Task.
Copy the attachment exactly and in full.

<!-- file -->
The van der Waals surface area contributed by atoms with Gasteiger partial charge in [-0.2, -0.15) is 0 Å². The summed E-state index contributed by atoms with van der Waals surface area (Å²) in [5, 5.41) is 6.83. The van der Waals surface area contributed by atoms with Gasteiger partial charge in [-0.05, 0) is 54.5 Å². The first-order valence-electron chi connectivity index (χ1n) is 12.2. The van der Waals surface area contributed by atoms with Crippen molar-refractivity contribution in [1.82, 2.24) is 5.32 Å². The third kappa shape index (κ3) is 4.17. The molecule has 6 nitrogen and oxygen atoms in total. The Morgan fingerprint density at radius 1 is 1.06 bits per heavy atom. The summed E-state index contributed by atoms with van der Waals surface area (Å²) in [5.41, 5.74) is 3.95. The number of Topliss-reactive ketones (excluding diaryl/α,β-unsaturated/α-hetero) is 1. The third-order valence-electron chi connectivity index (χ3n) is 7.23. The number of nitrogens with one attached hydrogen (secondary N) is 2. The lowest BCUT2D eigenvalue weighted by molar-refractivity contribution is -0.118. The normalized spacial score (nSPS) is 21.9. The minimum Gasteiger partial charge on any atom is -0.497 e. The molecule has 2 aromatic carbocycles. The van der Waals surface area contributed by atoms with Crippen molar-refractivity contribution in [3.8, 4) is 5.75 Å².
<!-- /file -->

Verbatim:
The van der Waals surface area contributed by atoms with Gasteiger partial charge in [-0.2, -0.15) is 0 Å². The summed E-state index contributed by atoms with van der Waals surface area (Å²) in [5, 5.41) is 6.83. The van der Waals surface area contributed by atoms with Gasteiger partial charge in [-0.05, 0) is 54.5 Å². The first-order valence-electron chi connectivity index (χ1n) is 12.2. The van der Waals surface area contributed by atoms with Crippen molar-refractivity contribution in [1.82, 2.24) is 5.32 Å². The third kappa shape index (κ3) is 4.17. The molecule has 6 nitrogen and oxygen atoms in total. The Morgan fingerprint density at radius 1 is 1.06 bits per heavy atom. The summed E-state index contributed by atoms with van der Waals surface area (Å²) in [5.41, 5.74) is 3.95. The number of Topliss-reactive ketones (excluding diaryl/α,β-unsaturated/α-hetero) is 1. The third-order valence-electron chi connectivity index (χ3n) is 7.23. The number of nitrogens with one attached hydrogen (secondary N) is 2. The lowest BCUT2D eigenvalue weighted by molar-refractivity contribution is -0.118. The normalized spacial score (nSPS) is 21.9. The minimum Gasteiger partial charge on any atom is -0.497 e. The molecule has 2 aromatic carbocycles. The van der Waals surface area contributed by atoms with Crippen molar-refractivity contribution in [3.8, 4) is 5.75 Å².